When the album’s subject matter became clear, you might be forgiven for being even more concerned that we’d hear Wailing Banshee Polly in full effect. Lots has been written about the subject matter of much of the album – that of England’s role in the deep trauma of the First World War – yet Let England Shake is Polly’s most listenable record, almost pastoral in its willingness to engage with the listener. You can see Polly sitting in the conservatory of her Dorset home, reading a copy of “The Last Fighting Tommy” with a guitar on her lap, ruminating on what such a horrendous war did to a generation and the generations that followed, looking out at the green fields and woods of the beautiful English countryside.

This is a thoughtful album, written by an artist who knows exactly what she wants to say, knows how to say it, and knows clearly and exactly how to make sure the music matches the message. By and large, the songs are simple – simple percussion, strummed guitar-like lines on an Autoharp, very little that couldn’t be played by an averagely talented band. No sudden bursts of electronica, no strange key or tempo changes, all elegantly produced. Nothing gets in the way of her clear and single-minded vision; few distracting screams or wails of the kind she used to unleash whenever she felt things were getting just too comfortable. This is an older, wiser Polly Jean, and one you’re glad to have around, like an old friend who has got over her crazy days to become a trusted confidante.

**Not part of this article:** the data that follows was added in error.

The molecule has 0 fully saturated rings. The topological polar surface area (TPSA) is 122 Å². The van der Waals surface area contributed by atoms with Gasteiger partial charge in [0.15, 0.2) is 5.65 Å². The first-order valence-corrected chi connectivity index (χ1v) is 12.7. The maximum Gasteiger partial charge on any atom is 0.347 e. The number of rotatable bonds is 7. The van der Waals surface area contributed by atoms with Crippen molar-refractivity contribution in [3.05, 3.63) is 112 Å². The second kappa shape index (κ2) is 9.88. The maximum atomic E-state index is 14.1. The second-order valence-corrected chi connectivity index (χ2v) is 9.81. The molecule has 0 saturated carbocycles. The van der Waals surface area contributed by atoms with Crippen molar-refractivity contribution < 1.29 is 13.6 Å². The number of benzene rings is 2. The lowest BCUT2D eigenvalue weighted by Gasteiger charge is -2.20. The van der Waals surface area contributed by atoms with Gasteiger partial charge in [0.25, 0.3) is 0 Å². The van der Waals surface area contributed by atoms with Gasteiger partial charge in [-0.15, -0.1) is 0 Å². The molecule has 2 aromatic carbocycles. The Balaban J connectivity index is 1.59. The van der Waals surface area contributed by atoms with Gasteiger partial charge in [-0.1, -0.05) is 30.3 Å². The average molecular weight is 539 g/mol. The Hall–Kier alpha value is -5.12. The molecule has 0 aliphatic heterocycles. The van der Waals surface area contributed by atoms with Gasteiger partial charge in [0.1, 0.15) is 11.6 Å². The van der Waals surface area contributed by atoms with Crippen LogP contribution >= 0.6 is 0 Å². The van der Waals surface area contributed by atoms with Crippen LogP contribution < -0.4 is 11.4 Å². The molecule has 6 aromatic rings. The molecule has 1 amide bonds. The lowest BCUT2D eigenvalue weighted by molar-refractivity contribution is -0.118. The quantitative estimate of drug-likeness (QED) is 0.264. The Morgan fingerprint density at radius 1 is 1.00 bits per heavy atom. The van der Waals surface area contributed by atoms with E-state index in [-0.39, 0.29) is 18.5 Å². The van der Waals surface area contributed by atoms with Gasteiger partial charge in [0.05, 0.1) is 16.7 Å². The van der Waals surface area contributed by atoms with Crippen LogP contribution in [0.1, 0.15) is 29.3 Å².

And this thoughtful, confident album is a nailed-on, absolute certainty for being one of the best of 2011. A record few artists could produce; stripping down the instrumentation to make the songs approachable, writing lyrics so evocative of hatred and war yet never, ever feeling forced. A wonderful record, the kind that elevates PJ Harvey to a whole new level, that of a full-on, bona fide Artist, with a capital A and everything it brings.

If you’re not convinced, go to the YouTube channel here to listen to all the tracks, in a series of beautiful films by Seamus Murphy. Great for fans and newbies alike.

(Author’s note: apologies for the brevity of this. Frankly I want to write more, but there isn’t the time).

MP3: Written On The Forehead by PJ Harvey

Buy “Let England Shake” (CD/MP3)

PJ And Yorke